I had the pleasure of participating as a panelist this week for companies primarily involved in the maritime industry, and one of the topics discussed was the Department of Defense’s (DOD) Cybersecurity Maturity Model Certification Program (CMMC). The discussion generated questions that I thought merited sharing.

Simply put, the DOD’s CMMC Program was designed to provide cybersecurity guidelines and certification for government contractors to achieve in order to bid on Requests for Proposals for government contracts. The purpose is to make sure that all contractors that have access to sensitive classified and non-classified information have a cybersecurity program in place to protect the data the contractor receives from DOD.

There are five levels of certification under CMMC. The idea is that DOD will designate and allow Assessment Organizations to assess the data security program of the defense contractor to determine whether it can be certified in one of the five levels. Once a contractor has been certified, it can bid on an RFP. The level of CMMC certification required will be published in the RFP, and contractors that have not reached that level of certification will not be permitted to bid on the contract. Obviously, for DOD government contractors, this is a huge compliance deal.

The problem is that it is estimated that 350,000 firms will need to be assessed for CMMC certification, and the Accreditation Body has not determined how the Assessment Organizations will be accredited, nor have any of the assessors been trained.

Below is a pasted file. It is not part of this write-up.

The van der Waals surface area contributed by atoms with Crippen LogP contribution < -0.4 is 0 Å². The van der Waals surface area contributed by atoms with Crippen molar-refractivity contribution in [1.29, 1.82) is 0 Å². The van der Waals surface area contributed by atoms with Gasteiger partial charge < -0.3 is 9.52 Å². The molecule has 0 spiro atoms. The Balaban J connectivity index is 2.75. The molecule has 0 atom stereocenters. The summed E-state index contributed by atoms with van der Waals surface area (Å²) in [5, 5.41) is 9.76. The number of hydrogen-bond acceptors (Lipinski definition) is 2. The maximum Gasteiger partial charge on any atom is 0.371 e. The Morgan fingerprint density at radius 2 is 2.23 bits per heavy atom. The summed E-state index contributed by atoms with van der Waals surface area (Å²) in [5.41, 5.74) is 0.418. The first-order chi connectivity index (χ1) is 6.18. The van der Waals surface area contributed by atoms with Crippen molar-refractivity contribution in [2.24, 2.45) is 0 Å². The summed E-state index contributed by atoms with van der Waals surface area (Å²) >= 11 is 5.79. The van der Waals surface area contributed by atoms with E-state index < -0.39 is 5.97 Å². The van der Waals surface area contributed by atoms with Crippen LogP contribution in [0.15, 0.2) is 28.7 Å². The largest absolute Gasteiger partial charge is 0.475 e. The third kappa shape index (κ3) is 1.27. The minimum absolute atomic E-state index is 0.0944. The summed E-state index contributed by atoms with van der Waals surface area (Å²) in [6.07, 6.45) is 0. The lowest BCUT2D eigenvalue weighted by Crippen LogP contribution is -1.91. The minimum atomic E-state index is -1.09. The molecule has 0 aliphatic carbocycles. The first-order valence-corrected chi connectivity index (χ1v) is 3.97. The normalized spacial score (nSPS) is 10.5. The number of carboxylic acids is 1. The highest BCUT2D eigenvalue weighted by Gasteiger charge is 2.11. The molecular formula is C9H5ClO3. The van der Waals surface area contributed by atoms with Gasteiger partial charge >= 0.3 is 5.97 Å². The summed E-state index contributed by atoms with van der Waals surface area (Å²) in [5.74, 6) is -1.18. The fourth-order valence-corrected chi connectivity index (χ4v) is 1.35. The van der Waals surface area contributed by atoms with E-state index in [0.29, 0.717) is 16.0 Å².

In the meantime, there is a lot of angst in the defense contractor community about how the CMMC is getting rolled out, the process by which the Assessment Organizations are going to assess the contractor and if the assessments will be consistent across contractors, how a dispute about an assessment will be resolved, and that DOD will not be determining the requirements—the assessors will be. Doesn’t this breed inconsistency and litigation? Perhaps. Another concern is that there are vendors marketing their services saying that if a defense contractor hires them, they will “guarantee” certification. It reminds me of companies that tout that they are “HIPAA certified,” giving health care entities the impression that there is such a thing as HIPAA certification, which does not exist.

The sense from the panel was that the CMMC requirements are here to stay, and if you are a government contractor, reviewing the requirements and preparing for them now is better than waiting until all the guidance and nuances are determined. The basic requirements are not new in the cybersecurity readiness arena, but keep in mind that the program may need some flexibility to respond to guidance as it is issued and more information about the assessment process is determined.

One thing was clear: be very wary of any vendor that pitches any type of guarantee of CMMC certification.